The feel of real piano keys, built-in sounds, and USB MIDI so it’s a controller for triggering synths
Whether these (or any digital pianos) are MIDI controller keyboards that contain bread-and-butter sounds or v.v. is in the fingers of the beholder. But Alesis’ new Prestige series digital pianos are affordable, they’re light, and – as the title says – their weighted hammer action is graded. That means the action gets a little heavier as you go down the keyboard, just like a real piano.
Digital pianos are intended to be a substitute for acoustic ones – they’re less expensive, require no maintenance or tuning, take up less room, and are often light enough to carry with you. But most of them work very well as synth (and and instrument plug-in) controllers.
Alesis has two versions. The regular Prestige has 16 built-in sounds and 128-voice polyphony, and the Prestige Artist has 30 sounds and 256-voice polyphony.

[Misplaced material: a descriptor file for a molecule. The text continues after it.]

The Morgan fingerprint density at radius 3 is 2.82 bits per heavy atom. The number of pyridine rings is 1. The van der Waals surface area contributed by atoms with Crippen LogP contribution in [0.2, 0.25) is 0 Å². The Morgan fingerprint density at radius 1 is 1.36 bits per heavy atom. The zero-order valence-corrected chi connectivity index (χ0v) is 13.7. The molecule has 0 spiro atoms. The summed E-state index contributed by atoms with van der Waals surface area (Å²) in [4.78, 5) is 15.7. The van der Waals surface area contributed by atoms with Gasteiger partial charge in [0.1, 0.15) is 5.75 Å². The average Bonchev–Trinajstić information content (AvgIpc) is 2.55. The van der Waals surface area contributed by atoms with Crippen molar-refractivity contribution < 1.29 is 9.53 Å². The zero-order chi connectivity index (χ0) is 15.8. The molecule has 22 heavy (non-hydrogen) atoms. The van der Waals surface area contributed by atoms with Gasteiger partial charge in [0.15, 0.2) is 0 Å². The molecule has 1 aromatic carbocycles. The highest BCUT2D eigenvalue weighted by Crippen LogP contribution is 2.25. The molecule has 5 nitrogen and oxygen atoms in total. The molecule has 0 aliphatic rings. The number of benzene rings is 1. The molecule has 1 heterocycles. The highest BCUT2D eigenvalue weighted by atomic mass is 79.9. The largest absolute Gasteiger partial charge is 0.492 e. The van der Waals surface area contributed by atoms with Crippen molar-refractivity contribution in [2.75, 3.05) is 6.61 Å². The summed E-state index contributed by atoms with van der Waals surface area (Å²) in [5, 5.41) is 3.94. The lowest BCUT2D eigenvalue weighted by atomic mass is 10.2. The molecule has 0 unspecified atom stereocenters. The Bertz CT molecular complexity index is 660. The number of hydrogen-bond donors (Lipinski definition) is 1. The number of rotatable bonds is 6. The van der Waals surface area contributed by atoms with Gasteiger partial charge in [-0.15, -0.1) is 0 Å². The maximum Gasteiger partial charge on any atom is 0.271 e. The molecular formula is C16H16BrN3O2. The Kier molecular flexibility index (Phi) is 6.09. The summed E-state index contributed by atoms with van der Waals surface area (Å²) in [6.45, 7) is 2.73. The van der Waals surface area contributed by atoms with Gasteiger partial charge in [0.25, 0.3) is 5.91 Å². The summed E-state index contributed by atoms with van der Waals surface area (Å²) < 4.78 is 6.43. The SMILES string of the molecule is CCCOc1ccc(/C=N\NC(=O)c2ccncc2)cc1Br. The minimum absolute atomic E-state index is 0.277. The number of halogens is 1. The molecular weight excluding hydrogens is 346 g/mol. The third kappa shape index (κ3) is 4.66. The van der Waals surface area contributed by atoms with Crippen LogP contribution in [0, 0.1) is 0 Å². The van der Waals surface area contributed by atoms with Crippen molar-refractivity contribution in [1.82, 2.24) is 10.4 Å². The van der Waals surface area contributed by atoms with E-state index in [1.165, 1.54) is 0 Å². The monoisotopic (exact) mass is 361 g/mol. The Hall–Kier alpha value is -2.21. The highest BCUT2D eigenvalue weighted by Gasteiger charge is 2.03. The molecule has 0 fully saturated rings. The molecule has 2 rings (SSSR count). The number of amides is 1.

Here are the other specs they have in common:
- 88 full-sized graded hammer-action keys with adjustable touch response
- 50W (2x25W) micro-array speaker system, touted as sounding loud, clear, and realistic
- Adjustable Reverb FX, five different types
- Lesson mode divides the keyboard into two zones with the same pitch and voice
- Record mode – a sequencer for recording and playing back
- Built-in metronome, 30-280 BPM
- Stereo 1/4″ outputs for connecting to a mixer, amp, or other sound system
- 1/4″ and 1/8″ headphone outputs that mute the speakers
- USB MIDI output (which is what makes these instruments double as controllers)
- Sustain pedal, music “rest,” and power adapter included
Street prices: Alesis Prestige, $450. Prestige Artist, $600.